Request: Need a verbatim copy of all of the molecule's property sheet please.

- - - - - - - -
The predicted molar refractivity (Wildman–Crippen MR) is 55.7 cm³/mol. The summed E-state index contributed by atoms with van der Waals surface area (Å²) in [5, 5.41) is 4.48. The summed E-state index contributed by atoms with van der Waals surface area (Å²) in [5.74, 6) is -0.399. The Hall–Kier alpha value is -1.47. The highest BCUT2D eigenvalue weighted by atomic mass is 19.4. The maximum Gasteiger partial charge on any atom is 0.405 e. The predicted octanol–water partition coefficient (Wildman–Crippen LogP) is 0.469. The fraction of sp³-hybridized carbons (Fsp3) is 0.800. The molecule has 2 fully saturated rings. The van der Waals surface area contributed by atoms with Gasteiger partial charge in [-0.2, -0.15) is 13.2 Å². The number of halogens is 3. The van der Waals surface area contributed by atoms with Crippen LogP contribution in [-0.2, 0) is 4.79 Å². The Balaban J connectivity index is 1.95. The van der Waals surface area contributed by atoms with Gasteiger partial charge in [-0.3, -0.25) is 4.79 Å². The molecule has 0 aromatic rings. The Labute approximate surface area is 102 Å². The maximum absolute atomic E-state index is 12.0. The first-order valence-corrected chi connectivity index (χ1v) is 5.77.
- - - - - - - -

The predicted molar refractivity (Wildman–Crippen MR) is 55.7 cm³/mol. The summed E-state index contributed by atoms with van der Waals surface area (Å²) in [5, 5.41) is 4.48. The summed E-state index contributed by atoms with van der Waals surface area (Å²) in [5.74, 6) is -0.399. The Hall–Kier alpha value is -1.47. The highest BCUT2D eigenvalue weighted by atomic mass is 19.4. The maximum Gasteiger partial charge on any atom is 0.405 e. The predicted octanol–water partition coefficient (Wildman–Crippen LogP) is 0.469. The fraction of sp³-hybridized carbons (Fsp3) is 0.800. The molecule has 2 fully saturated rings. The van der Waals surface area contributed by atoms with Gasteiger partial charge in [-0.2, -0.15) is 13.2 Å². The number of halogens is 3. The van der Waals surface area contributed by atoms with Crippen LogP contribution in [-0.2, 0) is 4.79 Å². The Balaban J connectivity index is 1.95. The van der Waals surface area contributed by atoms with Gasteiger partial charge in [-0.3, -0.25) is 4.79 Å². The molecule has 0 aromatic rings. The Labute approximate surface area is 102 Å². The maximum absolute atomic E-state index is 12.0. The first-order valence-corrected chi connectivity index (χ1v) is 5.77.